Thursday 26 April 2018

Rude health: Simon's big plan

Now that Fine Gael's front-bench medical team have all stood down, Maurice Gueret asks what hope there is for Simon?

Health Minister Simon Harris. Photo: Tom Burke
Health Minister Simon Harris. Photo: Tom Burke
Dr Maurice Gueret

Maurice Gueret

I felt a bit sorry for Simon Harris this summer. Having exhausted Fine Gael's supply of doctors who wanted to play politics, Enda had to resort to picking a health minister who looks and sounds a bit like a tired junior anaesthetist. Old Doc Reilly was sent packing, to graze in the Seanad. Dr Twomey was gladly welcomed back by his patient flock in Wexford. Meanwhile, blessed Leo of the medical miracles colonised pastures new, seeking to extend Greek-style benefits to the self-employed. It's clear that our short-trousered health minister has been short-changed by predecessors. And there isn't a doctor in sight to help him. That hospital waiting list with half-a-million angry citizens on it has left him a lot of explaining to do.

* Five appears to be Simon's magic number. There are five ministers in his department. There are five hundred thousand sick souls on his waiting list. And, wait for it . . . yes, Simon has a five-point 'specific action' plan. Those in the game aren't impressed. One respected surgeon went on radio to say he'd heard it all before. Another seasoned health commentator described his plans as 'pure guff'. You see, the problem is hiding behind the curtains. No minister in Hawkins House has ever really had the guts to draw them back. Were the public health service to become 'world class' as Simon promised at summer school, there would be no need for two million people to fork out an average €1,200 every single year on private health insurance. Listen to the radio and television advertisements for this product in Ireland. It's sold on the premise of allowing good choice and easy access. The Department of Health sponsors private health insurance. They set it up and mind it carefully, devoting a whole in-house wing to it for decades. The minister's job is to ensure that as many people as possible subscribe to private health insurance. And the most effective way to recruit subscribers is to offer a crap and inaccessible public health service that kills you off as you wait for service.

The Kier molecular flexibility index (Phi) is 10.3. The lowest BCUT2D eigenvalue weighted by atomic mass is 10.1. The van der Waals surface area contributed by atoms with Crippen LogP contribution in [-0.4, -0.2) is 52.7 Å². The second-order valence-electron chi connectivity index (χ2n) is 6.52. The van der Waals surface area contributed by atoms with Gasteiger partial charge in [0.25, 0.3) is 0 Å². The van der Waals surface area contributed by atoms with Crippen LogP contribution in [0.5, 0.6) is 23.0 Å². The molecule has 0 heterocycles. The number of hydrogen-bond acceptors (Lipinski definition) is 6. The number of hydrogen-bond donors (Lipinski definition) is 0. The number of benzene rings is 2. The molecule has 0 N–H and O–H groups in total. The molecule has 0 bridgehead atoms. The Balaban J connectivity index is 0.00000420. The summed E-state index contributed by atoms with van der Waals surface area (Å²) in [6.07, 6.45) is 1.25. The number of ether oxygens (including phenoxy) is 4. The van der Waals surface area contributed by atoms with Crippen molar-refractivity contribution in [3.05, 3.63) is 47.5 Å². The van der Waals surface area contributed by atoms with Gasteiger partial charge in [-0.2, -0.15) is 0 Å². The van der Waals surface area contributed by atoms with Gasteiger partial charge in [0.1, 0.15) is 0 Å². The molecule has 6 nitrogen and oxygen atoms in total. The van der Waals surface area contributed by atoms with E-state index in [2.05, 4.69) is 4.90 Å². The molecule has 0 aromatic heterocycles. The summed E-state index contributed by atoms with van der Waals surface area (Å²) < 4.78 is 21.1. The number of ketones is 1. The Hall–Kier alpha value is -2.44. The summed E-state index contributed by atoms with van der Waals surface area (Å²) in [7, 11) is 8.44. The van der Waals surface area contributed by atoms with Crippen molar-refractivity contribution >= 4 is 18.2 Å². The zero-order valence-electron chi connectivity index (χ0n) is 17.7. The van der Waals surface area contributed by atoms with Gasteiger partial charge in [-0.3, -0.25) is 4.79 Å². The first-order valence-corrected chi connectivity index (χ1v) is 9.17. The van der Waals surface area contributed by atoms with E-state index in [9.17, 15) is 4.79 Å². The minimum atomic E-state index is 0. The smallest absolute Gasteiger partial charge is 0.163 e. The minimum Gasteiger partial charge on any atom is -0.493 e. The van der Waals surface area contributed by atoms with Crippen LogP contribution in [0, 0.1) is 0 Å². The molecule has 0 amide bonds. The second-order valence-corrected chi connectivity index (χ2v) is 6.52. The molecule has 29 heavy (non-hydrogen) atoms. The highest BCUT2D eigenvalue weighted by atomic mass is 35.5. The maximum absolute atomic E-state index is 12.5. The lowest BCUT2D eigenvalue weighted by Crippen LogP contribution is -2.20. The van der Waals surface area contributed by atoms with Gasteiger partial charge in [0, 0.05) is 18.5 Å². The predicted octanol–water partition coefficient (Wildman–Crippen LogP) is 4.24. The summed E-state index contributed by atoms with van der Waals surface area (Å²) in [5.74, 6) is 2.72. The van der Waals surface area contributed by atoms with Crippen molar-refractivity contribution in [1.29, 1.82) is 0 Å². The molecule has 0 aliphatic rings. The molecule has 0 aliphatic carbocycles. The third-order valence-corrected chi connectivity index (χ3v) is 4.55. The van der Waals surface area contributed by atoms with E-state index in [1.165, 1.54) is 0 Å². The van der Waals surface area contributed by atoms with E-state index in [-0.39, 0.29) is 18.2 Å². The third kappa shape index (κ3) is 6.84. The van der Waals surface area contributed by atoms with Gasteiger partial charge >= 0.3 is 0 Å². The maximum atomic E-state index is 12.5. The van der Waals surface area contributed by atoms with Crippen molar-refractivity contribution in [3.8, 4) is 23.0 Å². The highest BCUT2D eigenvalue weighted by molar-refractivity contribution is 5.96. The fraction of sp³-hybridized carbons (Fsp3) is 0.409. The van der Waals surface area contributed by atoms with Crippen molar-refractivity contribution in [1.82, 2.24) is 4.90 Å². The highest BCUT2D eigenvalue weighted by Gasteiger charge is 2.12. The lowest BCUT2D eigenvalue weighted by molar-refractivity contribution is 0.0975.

* That, my friends, is the glaring conflict of interest lurking behind the curtains of Hawkins House. No health minister has ever faced up to it. In cricketing parlance, the minister bats for both sides, and the patient is stumped. Simon's party promised universal health insurance - cover for everybody. They won an election on this vow. Insurance companies duly jacked up the premiums in expectation of future governments footing the cost. That's why your bills are now twice what they were when universal health insurance was first promised. But the minister's party bottled it and rowed back from the commitment. Those responsible for the debacle have moved sideways and are no longer accountable. The chance to introduce a civilised, transparent single-tier health service was bungled by Fine Gael. Whether Simon's new plans boast five points like a pentagon or eight legs like an octopus, they will make no discernible difference.

* I did my bit for Ireland by holidaying at home this summer. We opened the umbrellas in Wexford, and then ordered new windscreen wipers to get us all the way to Connemara. For my generation, the death of Princess Diana was the 'where were you when you heard' moment. Well I was in a surgeon's house at Renvyle, Connemara when news came through of the fatal Mercedes crash in Paris. Nineteen years later, we returned to Renvyle House, and it had hardly changed a bit. The hotel at Europe's most extreme end is still the quirky delight of peaty fires, brown baths, family friendly activities and luxuriant food. Surrounded by lake and sea, its one-time owner encouraged visitors to get out and enjoy the sun as they haven't long to live in it. That was Oliver St John Gogarty, a man who dabbled in everything. Yeats considered him one of the great lyric poets of his age, but then he may have been biased, as Gogarty had successfully removed WB's tonsils in his rooms. Gogarty had trained as an ENT man in Vienna, at the old Krankenhaus where blood groups were first discovered. Gogarty remembered that the hospital policy was to fly a flag on each day that passed without the death of a patient. In all his months in Vienna, he never once saw the flag. Gogarty once remarked that there were no fewer than 19 hospitals in Dublin and that all were completely unmergeable into one. He said there were more vested interests in disease than there were in Guinness's Brewery!

* Speaking of Guinness, I was writing here recently about the link between healthcare and Ireland's favourite stout. One reader tells me that her father had a progressive lung disease, and in the old Adelaide Hospital, this qualified him for a daily bottle of Guinness. After discharge, this tradition was continued on by his GP, and it was sourced each day from an Abbeyleix public house. Another reader's father suffered a heart attack in the 60s. At his hospital in Cheshire, all the men on his ward were prescribed a bottle of stout each day. Kate wrote to tell me that when a grand-uncle of hers was a doctor in England, he was sent a booklet called The Guinness Alice by the brewery to promote their beverage in the middle of the last century. These were parodies of verses and scenes from Lewis Carroll's work, rewritten to extol the medical and restorative qualities of Guinness. The Wonderland of Guinness marketeers claimed that it imparts fitness, makes you sleep soundly, and brings rest to a depressed brain. Alas, it only makes me snore.

Dr Maurice Gueret is editor of the 'Irish Medical Directory'

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